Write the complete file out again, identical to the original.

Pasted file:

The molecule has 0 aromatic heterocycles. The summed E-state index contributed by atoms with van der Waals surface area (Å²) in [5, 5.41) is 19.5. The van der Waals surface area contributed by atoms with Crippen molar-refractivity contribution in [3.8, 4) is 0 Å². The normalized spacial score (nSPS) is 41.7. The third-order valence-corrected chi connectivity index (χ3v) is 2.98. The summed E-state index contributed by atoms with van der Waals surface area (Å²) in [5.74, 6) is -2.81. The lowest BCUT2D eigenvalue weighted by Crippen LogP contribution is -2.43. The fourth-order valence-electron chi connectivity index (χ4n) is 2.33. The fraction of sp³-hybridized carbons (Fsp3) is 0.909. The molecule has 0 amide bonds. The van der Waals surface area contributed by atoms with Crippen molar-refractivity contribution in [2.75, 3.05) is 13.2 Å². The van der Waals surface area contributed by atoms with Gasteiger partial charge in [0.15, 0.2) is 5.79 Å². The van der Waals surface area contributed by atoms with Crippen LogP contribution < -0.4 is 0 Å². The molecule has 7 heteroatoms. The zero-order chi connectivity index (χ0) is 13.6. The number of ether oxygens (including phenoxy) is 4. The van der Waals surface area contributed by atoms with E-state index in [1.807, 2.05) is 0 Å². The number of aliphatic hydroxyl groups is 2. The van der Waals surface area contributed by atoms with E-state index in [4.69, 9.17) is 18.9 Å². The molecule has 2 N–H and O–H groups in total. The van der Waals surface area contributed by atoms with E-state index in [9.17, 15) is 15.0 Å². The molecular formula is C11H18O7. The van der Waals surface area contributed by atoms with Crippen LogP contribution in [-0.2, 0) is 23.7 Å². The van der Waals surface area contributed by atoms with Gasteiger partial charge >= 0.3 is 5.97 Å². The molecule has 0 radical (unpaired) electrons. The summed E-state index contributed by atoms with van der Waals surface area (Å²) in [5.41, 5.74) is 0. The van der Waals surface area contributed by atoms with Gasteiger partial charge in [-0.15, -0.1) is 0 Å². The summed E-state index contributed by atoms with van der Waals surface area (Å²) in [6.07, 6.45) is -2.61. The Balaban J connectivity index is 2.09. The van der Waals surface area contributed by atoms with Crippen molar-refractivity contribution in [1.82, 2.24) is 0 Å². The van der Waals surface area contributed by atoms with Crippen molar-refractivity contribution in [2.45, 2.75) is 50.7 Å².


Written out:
The molecule has 0 aromatic heterocycles. The summed E-state index contributed by atoms with van der Waals surface area (Å²) in [5, 5.41) is 19.5. The van der Waals surface area contributed by atoms with Crippen molar-refractivity contribution in [3.8, 4) is 0 Å². The normalized spacial score (nSPS) is 41.7. The third-order valence-corrected chi connectivity index (χ3v) is 2.98. The summed E-state index contributed by atoms with van der Waals surface area (Å²) in [5.74, 6) is -2.81. The lowest BCUT2D eigenvalue weighted by Crippen LogP contribution is -2.43. The fourth-order valence-electron chi connectivity index (χ4n) is 2.33. The fraction of sp³-hybridized carbons (Fsp3) is 0.909. The molecule has 0 amide bonds. The van der Waals surface area contributed by atoms with Crippen molar-refractivity contribution in [2.75, 3.05) is 13.2 Å². The van der Waals surface area contributed by atoms with Gasteiger partial charge in [0.15, 0.2) is 5.79 Å². The van der Waals surface area contributed by atoms with Crippen LogP contribution < -0.4 is 0 Å². The molecule has 7 heteroatoms. The zero-order chi connectivity index (χ0) is 13.6. The number of ether oxygens (including phenoxy) is 4. The van der Waals surface area contributed by atoms with E-state index in [1.807, 2.05) is 0 Å². The number of aliphatic hydroxyl groups is 2. The van der Waals surface area contributed by atoms with E-state index in [4.69, 9.17) is 18.9 Å². The molecule has 2 N–H and O–H groups in total. The van der Waals surface area contributed by atoms with E-state index in [9.17, 15) is 15.0 Å². The molecular formula is C11H18O7. The van der Waals surface area contributed by atoms with Crippen LogP contribution in [-0.2, 0) is 23.7 Å². The van der Waals surface area contributed by atoms with Gasteiger partial charge >= 0.3 is 5.97 Å². The molecule has 0 radical (unpaired) electrons. The summed E-state index contributed by atoms with van der Waals surface area (Å²) in [5.41, 5.74) is 0. The van der Waals surface area contributed by atoms with Gasteiger partial charge in [-0.15, -0.1) is 0 Å². The summed E-state index contributed by atoms with van der Waals surface area (Å²) in [6.07, 6.45) is -2.61. The Balaban J connectivity index is 2.09. The van der Waals surface area contributed by atoms with Crippen molar-refractivity contribution in [1.82, 2.24) is 0 Å². The van der Waals surface area contributed by atoms with Crippen molar-refractivity contribution in [2.45, 2.75) is 50.7 Å².